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Adventures of an Éored: Midsummer  by Katzilla

Adventures of an Éored: Midsummer

Author's Note:

Over and done! I'm very happy to present you with the last chapter of a story I started eight (!) years ago. I'm quite surprised my muse decided to re-emerge after such a long time to make me a millionaire on ff net dot com – for now, indeed, with this last chapter, I have crossed that magical limit of over one million archived words. Many thanks go to Thanwen and Carawyn for faithfully reviewing each and every chapter; I hope others enjoyed my little tale of the Rohirrim, as well.

Chapter 11: Endings and Purpose


"No! No…" Éowyn's hands were on her mouth, dismay written in her blue eyes. "Oh no…"

Théodred swallowed. He had been present when his cousin had demanded of Godric that he should do everything in his power to win. Éomer had been adamant about winning the race fair and square, against the best his rival had to give. But this… this was cruel. To almost have the trophy in his hands, only to have it ripped from his grasp at the very last moment!

"Oh Éomer…" he sighed, and watched on.

At the riders' stands, the members of the Aldburg éored stood silent for a moment, their arms that had already been lifted in triumph now loosely hanging by their sides.

"Well… shit!" Bard shook his head. Next to him, Éothain still stood stunned and speechless. He had been so eager to cheer his friend's certain victory, and now… what was he to do now?

"It was still an unbelievable ride," Elfhelm let himself be heard from behind. "There has never been a champion like Flame before; I hope Éomer will see what an achievement it was to come so close to victory against such an opponent."

"That will not comfort him," Éothain replied sadly, his eyes still on his friend as he slowed down behind the finishing line. He did not have to see Éomer's face to know how the son of Éomund felt at this moment; his bearing gave it away all too clearly. "It was always his dream to win this race. A second place is nothing he would ever be proud of..."


Éomer knew at once they had lost. Not even for a moment did he dare to believe that Flame's final burst of speed had left them behind only after the finishing line. And he did not have to pull on the reins to stop his mount. Stormwing was as aware of what had happened as her rider and slowed to a walk of her own accord, fully spent, and from the way she hung her head, it was clear to him that she understood that the cheering was not meant for them. They had given their all, in speed, in endurance and in cunning, and still they had been bested.

A huge wave of disappointment washed over Éomer, and suddenly, his view of Godric, who was parading the stands with his fist triumphantly raised against the sky, blurred. Embarrassed, he turned Stormwing away, not wanting anyone to witness his fight against the tears. For a moment, his words with which he had extracted the promise from Théodred's scout echoed in his mind, and he cursed them even against his better knowledge that he would act exactly the same if the situation were ever repeated.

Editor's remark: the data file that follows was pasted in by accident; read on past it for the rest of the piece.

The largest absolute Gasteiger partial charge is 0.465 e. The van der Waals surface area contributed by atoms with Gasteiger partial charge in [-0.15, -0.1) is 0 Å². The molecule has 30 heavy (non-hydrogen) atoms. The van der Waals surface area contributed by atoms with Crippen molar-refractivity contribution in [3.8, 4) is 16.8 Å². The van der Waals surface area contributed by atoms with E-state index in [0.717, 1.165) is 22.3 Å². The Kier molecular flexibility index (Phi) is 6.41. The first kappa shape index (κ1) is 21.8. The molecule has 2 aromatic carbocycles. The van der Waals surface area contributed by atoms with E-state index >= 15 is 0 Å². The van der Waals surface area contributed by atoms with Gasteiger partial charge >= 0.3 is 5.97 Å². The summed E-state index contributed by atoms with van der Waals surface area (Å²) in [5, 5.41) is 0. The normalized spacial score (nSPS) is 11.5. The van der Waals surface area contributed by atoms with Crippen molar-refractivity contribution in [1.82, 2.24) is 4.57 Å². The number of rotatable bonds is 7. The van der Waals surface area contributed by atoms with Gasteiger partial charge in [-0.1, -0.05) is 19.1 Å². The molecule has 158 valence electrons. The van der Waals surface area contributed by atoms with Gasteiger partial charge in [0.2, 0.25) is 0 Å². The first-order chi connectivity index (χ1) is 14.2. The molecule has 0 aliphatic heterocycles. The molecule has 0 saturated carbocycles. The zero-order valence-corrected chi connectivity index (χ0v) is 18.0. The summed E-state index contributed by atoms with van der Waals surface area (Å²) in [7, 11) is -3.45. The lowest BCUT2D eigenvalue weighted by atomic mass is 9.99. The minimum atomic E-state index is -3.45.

Aye, it was very likely that he would indeed have won the race had he not waited for Godric at the riverbank. But how would that have felt? To hold the trophy in his hands only because a better contender sacrificed his chances by saving a fellow rider… that kind of victory would have been hollow, and the spectators would have rightfully cheered Godric and not him. No, waiting had been the right decision… and still, this defeat stung like a pike through the stomach.

"Great ride, lad!" Thunderclap's rider shouted in his direction as the big grey passed them. In Bréolaf's face, the same disappointment was written that Éomer felt himself, but in true Rohrric fashion, the older man was also quick to acknowledge that he had been beaten fair and square.

"You, too, Bréolaf!" the son of Éomund replied. "Your endeavor was much better than the years before."

Bréolaf shrugged and lifted an eyebrow.

"Apparently, still not good enough. But if I lose even more weight for next year's attempt, I doubt that I will continue to be an efficient warrior." He shrugged. "I suppose I will have to make my peace with the fact that we're fast, but not the fastest. You, on the other hand… you've got places to go, young man, if both of you stay healthy. Although, now that I look at you… what happened to your face?"

"The thing that is to be expected when you ride through a forest and do not use the proper path." Éomer grimaced and gingerly fingered the welts. "Sacrifices need to be made in exchange for a shot at winning against a living legend."

Bréolaf grinned.

"Like they say: pain is temporary, but glory is forever! Well done, Éomer! I'll see you at the ceremony." He clicked his tongue and directed his stallion over to congratulate the winner of the race.

"Thank you, Bréolaf." For a moment, Éomer followed his path with his gaze. He took a deep breath.

"Oh Precious," he sighed and leaned forth in the saddle to clap Stormwing's shoulder exhaustively. The mare flickered an ear in his direction while her labored breathing slowly returned to normal. "We did what we could, didn't we? There was nothing we could have done differently – with any honour – to emerge victorious. I know you gave it your all, and I thank you for it. I love you, Stormwing."

When he looked up again, he found to his surprise Godric on the way over to them, the expression on the scout's face a mixture of triumph and honest apology.